Roanoke, Va.

Editor's note: There were gaps in the lore for the mascot history, so we continue to ask readers to send us any helpful information on the HokieBird. In regard to Pam Gunsten's comment about the choices for female athletes, women's basketball was started as a club sport at Virginia Tech in 1970. The team gained full varsity status beginning with the 1976-77 season.

Expressing thanks
Those of us in the Auditory Systems Laboratory in industrial and systems engineering are appreciative of the article on our driving-simulation research published in the Summer 2003 issue of Virginia Tech Magazine [page 7]. In particular, this article noted that we designed and developed a driving simulator for ultimate use by the University of Virginia's Behavioral Medicine Research Center. This is indeed accurate, and we installed this research device at U.Va. in February. Although it is not mentioned in the article, we would like to acknowledge that funding for this development project was provided by the Carilion Biomedical Institute (CBI) of Roanoke, Va., under the direction of Dr. Sam English, grants director. The collaboration between our laboratory and U.Va. was made possible through a $110,000 grant from CBI, one of several grants that have fostered closer ties between U.Va. and VT in the biomedical sciences. We are appreciative of this seeding effort by CBI and plan to continue our work with researchers and U.Va. through joint grant proposals and publications.

John G. Casali
Grado Professor of Industrial and Systems Engineering

Disband NASA?
Your Summer 2003 issue has a spectacular cover photograph. Having done research photography in astronomy, I found the other astronomy photos equally enjoyable, but your overall message is certainly [in line] with the mainstream hype of [the last] 25 or so years.

NASA should be shut down and reorganized to be about half of what it is today, putting half the money to the NSF [once] the national deficit is reduced and we have a balanced budget. After three major, irresponsible management [teams] with horrific results (the Apollo [capsule launch pad] fire and [the loss of] two space shuttles), NASA should be fired. Everything [that happened] was obvious and known in advance when [NASA's administrators] stepped back after the funerals. They took from us some of our best citizens.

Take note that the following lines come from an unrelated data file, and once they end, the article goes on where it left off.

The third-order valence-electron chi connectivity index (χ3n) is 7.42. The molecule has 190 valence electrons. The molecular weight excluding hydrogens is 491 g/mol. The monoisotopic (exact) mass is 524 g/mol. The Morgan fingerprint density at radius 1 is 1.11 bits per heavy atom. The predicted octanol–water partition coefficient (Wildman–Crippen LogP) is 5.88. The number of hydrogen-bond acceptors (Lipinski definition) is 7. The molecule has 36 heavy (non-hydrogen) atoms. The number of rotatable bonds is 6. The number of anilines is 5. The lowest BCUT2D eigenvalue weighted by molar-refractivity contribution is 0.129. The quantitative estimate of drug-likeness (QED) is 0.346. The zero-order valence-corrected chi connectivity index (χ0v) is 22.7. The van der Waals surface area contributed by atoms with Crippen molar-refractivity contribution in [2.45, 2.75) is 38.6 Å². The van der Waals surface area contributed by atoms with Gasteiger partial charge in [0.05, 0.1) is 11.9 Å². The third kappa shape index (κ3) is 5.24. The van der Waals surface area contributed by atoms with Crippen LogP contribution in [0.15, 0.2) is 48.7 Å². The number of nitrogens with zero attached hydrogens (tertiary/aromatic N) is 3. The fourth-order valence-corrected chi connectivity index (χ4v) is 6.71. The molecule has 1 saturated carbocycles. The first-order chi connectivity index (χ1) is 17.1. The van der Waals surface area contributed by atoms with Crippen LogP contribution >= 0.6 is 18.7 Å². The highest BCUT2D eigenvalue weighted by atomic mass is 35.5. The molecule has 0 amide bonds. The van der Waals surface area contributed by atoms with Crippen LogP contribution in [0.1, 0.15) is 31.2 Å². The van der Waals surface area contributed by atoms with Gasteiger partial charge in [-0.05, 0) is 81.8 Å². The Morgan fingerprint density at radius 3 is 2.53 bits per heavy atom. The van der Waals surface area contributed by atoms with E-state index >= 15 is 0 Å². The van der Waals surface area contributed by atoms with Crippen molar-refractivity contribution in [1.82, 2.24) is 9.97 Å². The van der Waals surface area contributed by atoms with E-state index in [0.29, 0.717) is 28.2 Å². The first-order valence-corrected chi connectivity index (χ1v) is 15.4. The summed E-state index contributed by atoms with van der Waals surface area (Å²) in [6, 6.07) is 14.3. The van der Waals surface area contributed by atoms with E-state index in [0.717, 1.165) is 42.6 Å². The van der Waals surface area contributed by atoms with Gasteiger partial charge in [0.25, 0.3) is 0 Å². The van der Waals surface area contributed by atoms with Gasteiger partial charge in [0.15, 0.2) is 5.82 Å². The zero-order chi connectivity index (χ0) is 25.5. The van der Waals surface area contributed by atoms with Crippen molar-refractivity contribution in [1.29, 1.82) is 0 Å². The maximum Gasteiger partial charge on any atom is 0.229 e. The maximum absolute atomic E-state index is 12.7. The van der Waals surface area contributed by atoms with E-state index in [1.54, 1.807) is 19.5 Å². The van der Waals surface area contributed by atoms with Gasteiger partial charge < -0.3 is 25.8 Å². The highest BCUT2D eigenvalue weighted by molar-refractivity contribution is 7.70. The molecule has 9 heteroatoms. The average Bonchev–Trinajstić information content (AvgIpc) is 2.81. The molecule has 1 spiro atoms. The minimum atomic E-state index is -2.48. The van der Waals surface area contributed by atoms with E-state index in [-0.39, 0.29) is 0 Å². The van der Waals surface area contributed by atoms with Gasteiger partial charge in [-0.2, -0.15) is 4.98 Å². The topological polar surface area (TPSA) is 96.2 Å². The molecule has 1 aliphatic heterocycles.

But there have to be some dangers, you say. Sure, take Apollo 13, the type of accident that is going to happen. You can't prevent or predict it. Commander John Young said it best after landing the first shuttle: "This thing has got to be changed or it's going to kill a lot of people."

Glenn Showalter
Reston, Va.

Editor's note: As many readers noticed, the president's message in the Summer 2003 issue addressed Virginia Tech's future in the BIG EAST Conference. As President Steger notes in this issue's column, during those tumultuous few weeks, the university's situation continued to change on a daily basis. Unfortunately, when the ACC extended its invitation to Tech, the summer issue had just been printed. Scrapping the issue, as some suggested, would have cost more than- $25,000--even with the limited mailing quantity of the summer issue---and was simply not a possibility, given the university's budget after cuts in state funding. I apologize for any confusion or difficulty this may have caused. The Summer 2003 issue can be found online at www.vtmagazine.vt.edu/sum03.